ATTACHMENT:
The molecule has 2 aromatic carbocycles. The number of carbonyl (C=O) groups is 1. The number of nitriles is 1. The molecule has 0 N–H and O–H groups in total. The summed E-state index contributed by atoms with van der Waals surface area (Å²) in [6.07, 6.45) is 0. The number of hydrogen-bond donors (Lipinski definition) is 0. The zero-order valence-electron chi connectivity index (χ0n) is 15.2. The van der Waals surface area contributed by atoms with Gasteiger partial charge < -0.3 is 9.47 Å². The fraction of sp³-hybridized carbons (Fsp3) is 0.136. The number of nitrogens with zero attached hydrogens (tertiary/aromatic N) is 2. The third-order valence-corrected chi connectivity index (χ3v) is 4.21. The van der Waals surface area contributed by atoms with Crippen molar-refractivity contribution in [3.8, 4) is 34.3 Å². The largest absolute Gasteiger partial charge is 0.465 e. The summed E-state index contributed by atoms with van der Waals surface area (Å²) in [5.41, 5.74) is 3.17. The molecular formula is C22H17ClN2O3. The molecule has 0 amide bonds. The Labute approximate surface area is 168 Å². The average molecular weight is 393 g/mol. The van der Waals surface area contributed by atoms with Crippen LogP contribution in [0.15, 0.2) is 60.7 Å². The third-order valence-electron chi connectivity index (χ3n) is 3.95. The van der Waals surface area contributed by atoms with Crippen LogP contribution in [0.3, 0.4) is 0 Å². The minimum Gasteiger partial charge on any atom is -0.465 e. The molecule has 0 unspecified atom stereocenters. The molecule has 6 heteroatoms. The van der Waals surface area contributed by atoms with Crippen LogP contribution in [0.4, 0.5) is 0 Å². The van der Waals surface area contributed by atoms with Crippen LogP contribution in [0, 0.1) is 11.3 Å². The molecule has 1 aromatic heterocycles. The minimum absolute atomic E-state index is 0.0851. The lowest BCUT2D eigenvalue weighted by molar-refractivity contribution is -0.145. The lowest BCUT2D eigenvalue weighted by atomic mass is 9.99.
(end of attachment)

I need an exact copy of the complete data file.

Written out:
The molecule has 2 aromatic carbocycles. The number of carbonyl (C=O) groups is 1. The number of nitriles is 1. The molecule has 0 N–H and O–H groups in total. The summed E-state index contributed by atoms with van der Waals surface area (Å²) in [6.07, 6.45) is 0. The number of hydrogen-bond donors (Lipinski definition) is 0. The zero-order valence-electron chi connectivity index (χ0n) is 15.2. The van der Waals surface area contributed by atoms with Gasteiger partial charge < -0.3 is 9.47 Å². The fraction of sp³-hybridized carbons (Fsp3) is 0.136. The number of nitrogens with zero attached hydrogens (tertiary/aromatic N) is 2. The third-order valence-corrected chi connectivity index (χ3v) is 4.21. The van der Waals surface area contributed by atoms with Crippen molar-refractivity contribution in [3.8, 4) is 34.3 Å². The largest absolute Gasteiger partial charge is 0.465 e. The summed E-state index contributed by atoms with van der Waals surface area (Å²) in [5.41, 5.74) is 3.17. The molecular formula is C22H17ClN2O3. The molecule has 0 amide bonds. The Labute approximate surface area is 168 Å². The average molecular weight is 393 g/mol. The van der Waals surface area contributed by atoms with Crippen LogP contribution in [0.15, 0.2) is 60.7 Å². The third-order valence-electron chi connectivity index (χ3n) is 3.95. The van der Waals surface area contributed by atoms with Crippen LogP contribution in [0.3, 0.4) is 0 Å². The minimum Gasteiger partial charge on any atom is -0.465 e. The molecule has 0 unspecified atom stereocenters. The molecule has 6 heteroatoms. The van der Waals surface area contributed by atoms with Crippen LogP contribution in [0.4, 0.5) is 0 Å². The van der Waals surface area contributed by atoms with Crippen LogP contribution in [0, 0.1) is 11.3 Å². The molecule has 1 aromatic heterocycles. The minimum absolute atomic E-state index is 0.0851. The lowest BCUT2D eigenvalue weighted by molar-refractivity contribution is -0.145. The lowest BCUT2D eigenvalue weighted by atomic mass is 9.99.